Favorite interviews … man, that’s like picking your favorite child. I’ve gotten to talk to so many of my musical heroes: Todd Rundgren, Bill Nelson, Joan Armatrading, Peter Gabriel, Jorma Kaukonen, Russell Mael from Sparks, Led Zep bassist John Paul Jones, Cheap Trick madman Rick Nielsen (who once flipped me off at Bogart’s for taking his picture; I had a photo pass), Mountain guitar god Leslie West, the loquacious Peter Wolf from the J. Geils Band (who said to me, “Sincerity is the most important thing in this industry, and when you learn how to fake that, buddy, you got it made...”), the ever brilliant Jules Shear, Tommy Keene, Alejandro Escovedo, Aimee Mann, Steve Wynn, Frank Black, Marianne Faithfull, Alice Cooper (two days after 9/11; we were scheduled the day of the attacks but obviously pushed it back) and newer icons like the Shins’ James Mercer, all of the New Pornographers, Joe Pernice, Mike Doughty, Ryan Adams, Rosanne Cash, Bob Pollard (who I reminisced with from his days as a customer at Wizard Records, when we knew him as “Bob from Dayton”) and an un-nameable parade of so many others. I’ve gotten so much from each and every interaction, it’s hard to point at any of them as favorites.
So rather than favorites, maybe I should call out a memorable moment. One was with the amazing Chuck Cleaver (Wussy/Ass Ponys), but it wasn’t an interview. I happened to sit down next to him at a CityBeat summer picnic. The year before, the first full year of the paper’s operation, I’d done a story on Freedy Johnston; after we’d finished our interview, he asked what paper this was going in and when he heard Cincinnati, he said, “Oh, you guys have The Ass Ponys.” I confirmed the fact, and Freedy mentioned that Chuck was his favorite new songwriter. That seemed like a pretty cool quote to include, so I did.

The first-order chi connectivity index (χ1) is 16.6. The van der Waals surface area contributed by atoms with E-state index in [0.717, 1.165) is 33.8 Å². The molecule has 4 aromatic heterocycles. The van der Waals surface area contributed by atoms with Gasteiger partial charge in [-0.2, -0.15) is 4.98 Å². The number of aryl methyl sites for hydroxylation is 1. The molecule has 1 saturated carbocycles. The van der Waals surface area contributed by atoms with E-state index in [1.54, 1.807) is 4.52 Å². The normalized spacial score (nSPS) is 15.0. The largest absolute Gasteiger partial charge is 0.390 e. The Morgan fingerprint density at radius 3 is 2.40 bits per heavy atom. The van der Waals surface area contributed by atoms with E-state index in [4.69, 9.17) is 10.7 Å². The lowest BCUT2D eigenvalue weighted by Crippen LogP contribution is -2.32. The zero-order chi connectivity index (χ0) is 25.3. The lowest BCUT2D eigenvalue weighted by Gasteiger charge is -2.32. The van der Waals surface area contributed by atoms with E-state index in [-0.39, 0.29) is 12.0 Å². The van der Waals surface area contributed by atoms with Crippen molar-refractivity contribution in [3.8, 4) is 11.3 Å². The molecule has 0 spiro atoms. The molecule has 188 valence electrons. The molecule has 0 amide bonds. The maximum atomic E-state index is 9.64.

When Chuck and I were introduced at the picnic table, he stopped for a beat and then said, “You wrote the Freedy Johnston piece last year, right?” I said that I had, and Chuck said, “Thanks for that, man, it meant a lot to me.” I said, “Well, Freedy was the one who said it, but I accept your thanks on his behalf.” Chuck gave me a classic Chuck look, one that I have seen many times over the years, and said, “Duh. I know he said it. But how long did you talk to him? Half an hour? Forty-five minutes? And how much of that interview did you use in the actual story? Probably not very much. So you chose to put in that bit about Freedy talking about me. You chose. And that’s why I’m thanking you. You.”
And that was perhaps the most important lesson I’ve ever learned about the responsibility involved in doing what we do, the decisions we make as far as the narrative and the direction of the stories we write. I think about that every time I come to a crossroad in a piece I’m writing.